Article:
Discover the cosmos! Each day a different image or photograph of our fascinating universe is featured, along with a brief explanation written by a professional astronomer.
2022 December 10
Explanation: Get out your red/blue glasses and check out this stereo view of another world. Fifty years ago the scene was recorded by Apollo 17 mission commander Eugene Cernan on December 11, 1972, one orbit before descending to land on the Moon. The stereo anaglyph was assembled from two photographs (AS17-147-22465, AS17-147-22466) captured from his vantage point on board the Lunar Module Challenger as he and Dr. Harrison Schmitt flew over Apollo 17's landing site in the Taurus-Littrow Valley. The broad, sunlit face of the mountain dubbed South Massif rises near the center of the frame, above the dark floor of Taurus-Littrow to its left. Piloted by Ron Evans, the Command Module America is visible in orbit in the foreground against the South Massif's peak. Beyond the mountains, toward the lunar limb, lies the Moon's Mare Serenitatis.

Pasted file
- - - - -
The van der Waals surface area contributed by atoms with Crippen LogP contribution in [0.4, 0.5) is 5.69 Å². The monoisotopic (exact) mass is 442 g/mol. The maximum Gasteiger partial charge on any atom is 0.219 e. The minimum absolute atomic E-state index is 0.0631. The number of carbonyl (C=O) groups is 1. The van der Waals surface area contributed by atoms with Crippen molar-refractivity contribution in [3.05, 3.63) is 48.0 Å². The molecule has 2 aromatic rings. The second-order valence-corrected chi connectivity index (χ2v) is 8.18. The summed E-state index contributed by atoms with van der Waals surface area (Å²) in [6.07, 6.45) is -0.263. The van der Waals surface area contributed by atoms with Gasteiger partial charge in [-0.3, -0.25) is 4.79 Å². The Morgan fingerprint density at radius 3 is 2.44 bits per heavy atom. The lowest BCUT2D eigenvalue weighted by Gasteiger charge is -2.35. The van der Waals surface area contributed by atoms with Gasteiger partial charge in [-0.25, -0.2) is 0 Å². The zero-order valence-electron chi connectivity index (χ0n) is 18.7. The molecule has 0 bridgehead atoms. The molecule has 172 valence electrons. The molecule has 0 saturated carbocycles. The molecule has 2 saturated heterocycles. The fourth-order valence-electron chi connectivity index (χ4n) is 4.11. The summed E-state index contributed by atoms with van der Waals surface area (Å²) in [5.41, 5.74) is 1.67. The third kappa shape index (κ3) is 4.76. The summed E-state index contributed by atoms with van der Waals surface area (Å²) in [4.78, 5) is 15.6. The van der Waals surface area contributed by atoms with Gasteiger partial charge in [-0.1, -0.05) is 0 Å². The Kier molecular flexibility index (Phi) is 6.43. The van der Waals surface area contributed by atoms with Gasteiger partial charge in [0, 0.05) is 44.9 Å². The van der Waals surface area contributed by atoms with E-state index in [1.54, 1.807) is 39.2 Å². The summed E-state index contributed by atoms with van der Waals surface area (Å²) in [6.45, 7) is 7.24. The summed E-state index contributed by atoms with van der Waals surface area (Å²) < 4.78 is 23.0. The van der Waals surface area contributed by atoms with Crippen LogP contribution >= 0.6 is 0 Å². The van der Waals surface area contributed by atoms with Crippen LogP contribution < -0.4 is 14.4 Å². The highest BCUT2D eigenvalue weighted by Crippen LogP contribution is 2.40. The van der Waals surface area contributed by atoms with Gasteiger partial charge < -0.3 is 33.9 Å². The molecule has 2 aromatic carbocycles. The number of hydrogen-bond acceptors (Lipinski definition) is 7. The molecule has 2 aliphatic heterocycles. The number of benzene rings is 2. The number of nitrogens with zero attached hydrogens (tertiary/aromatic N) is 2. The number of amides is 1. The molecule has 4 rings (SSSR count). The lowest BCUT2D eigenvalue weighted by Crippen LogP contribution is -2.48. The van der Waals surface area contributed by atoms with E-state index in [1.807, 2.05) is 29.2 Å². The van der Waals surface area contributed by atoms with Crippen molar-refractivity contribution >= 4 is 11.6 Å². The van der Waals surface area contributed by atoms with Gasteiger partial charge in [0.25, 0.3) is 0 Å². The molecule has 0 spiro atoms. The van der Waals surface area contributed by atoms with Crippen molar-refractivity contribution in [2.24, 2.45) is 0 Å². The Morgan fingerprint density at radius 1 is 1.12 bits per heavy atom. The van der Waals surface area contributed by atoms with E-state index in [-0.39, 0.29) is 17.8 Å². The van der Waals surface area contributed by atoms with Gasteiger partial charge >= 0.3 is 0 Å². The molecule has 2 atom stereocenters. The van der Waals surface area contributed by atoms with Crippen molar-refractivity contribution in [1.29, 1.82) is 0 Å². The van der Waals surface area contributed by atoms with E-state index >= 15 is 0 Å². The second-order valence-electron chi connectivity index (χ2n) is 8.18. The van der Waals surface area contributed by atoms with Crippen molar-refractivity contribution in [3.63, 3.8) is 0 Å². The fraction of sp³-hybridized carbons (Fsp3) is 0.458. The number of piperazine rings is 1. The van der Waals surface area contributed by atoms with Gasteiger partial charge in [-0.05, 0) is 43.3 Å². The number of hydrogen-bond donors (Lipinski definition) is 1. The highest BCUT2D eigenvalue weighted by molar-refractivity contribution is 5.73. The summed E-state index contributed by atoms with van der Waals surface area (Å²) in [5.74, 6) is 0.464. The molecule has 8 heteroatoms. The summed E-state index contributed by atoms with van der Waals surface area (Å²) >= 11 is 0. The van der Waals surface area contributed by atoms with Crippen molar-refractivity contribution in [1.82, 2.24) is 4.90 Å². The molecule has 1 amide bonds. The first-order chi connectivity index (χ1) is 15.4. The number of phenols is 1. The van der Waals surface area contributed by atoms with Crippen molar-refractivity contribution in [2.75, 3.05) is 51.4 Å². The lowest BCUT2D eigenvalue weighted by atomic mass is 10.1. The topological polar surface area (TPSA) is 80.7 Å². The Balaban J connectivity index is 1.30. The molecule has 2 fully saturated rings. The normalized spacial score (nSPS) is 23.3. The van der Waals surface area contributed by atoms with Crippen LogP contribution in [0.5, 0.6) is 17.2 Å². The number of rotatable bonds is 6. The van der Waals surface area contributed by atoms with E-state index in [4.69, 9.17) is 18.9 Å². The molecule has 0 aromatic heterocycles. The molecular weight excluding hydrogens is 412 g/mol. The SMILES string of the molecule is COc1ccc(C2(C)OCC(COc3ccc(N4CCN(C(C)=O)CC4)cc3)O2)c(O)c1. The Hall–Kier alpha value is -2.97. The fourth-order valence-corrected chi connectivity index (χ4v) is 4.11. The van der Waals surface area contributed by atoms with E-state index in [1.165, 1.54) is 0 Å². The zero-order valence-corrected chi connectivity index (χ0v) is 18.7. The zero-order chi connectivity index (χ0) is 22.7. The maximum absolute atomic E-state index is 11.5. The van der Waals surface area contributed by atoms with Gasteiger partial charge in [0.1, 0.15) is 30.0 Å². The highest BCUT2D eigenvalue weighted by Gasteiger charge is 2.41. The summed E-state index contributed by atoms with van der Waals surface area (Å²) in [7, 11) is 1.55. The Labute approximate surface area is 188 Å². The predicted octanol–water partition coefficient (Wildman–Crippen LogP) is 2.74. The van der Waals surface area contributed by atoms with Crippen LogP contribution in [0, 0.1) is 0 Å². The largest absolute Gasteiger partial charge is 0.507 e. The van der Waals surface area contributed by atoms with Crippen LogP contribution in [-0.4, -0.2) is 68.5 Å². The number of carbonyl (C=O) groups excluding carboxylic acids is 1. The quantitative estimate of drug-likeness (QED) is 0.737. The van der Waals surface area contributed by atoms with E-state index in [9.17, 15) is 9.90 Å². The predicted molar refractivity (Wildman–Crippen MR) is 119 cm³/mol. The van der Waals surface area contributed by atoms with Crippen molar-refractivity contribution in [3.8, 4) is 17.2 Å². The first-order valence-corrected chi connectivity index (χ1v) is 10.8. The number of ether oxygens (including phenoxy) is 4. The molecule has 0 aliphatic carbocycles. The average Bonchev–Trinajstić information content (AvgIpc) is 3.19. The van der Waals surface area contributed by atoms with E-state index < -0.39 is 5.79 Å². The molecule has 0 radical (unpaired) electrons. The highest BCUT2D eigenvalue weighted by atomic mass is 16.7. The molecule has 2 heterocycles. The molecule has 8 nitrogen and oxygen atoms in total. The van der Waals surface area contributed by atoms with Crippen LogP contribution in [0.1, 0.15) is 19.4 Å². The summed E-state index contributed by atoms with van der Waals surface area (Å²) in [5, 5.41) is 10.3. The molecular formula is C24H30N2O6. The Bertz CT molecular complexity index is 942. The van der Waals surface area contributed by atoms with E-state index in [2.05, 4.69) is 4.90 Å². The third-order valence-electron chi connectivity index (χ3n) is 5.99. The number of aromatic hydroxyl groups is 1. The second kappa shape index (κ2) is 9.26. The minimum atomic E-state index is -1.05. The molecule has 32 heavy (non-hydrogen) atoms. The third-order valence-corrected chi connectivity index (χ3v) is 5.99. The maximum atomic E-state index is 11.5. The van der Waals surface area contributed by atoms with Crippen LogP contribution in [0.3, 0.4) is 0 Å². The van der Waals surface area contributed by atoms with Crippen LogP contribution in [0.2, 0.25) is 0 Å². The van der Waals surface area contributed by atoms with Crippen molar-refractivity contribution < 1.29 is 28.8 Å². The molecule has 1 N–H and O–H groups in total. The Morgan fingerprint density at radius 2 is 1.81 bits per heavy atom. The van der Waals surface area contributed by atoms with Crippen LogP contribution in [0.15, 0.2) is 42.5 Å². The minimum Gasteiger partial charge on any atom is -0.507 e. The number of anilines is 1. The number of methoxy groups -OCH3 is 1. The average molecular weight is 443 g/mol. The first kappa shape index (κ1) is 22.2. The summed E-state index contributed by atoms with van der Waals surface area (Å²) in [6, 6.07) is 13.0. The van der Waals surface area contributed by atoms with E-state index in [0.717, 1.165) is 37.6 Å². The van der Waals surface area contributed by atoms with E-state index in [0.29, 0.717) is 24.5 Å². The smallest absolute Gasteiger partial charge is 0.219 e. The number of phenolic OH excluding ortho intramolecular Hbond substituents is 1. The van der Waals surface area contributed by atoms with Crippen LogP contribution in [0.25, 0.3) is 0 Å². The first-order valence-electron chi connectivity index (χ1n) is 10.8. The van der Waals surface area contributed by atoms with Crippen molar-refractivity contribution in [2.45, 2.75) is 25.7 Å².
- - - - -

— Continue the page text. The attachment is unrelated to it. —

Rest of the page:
Authors & editors:
Jerry Bonnell (UMCP)
NASA Official: Phillip Newman Specific rights apply.
A service of: ASD at NASA / GSFC,
NASA Science Activation
& Michigan Tech. U.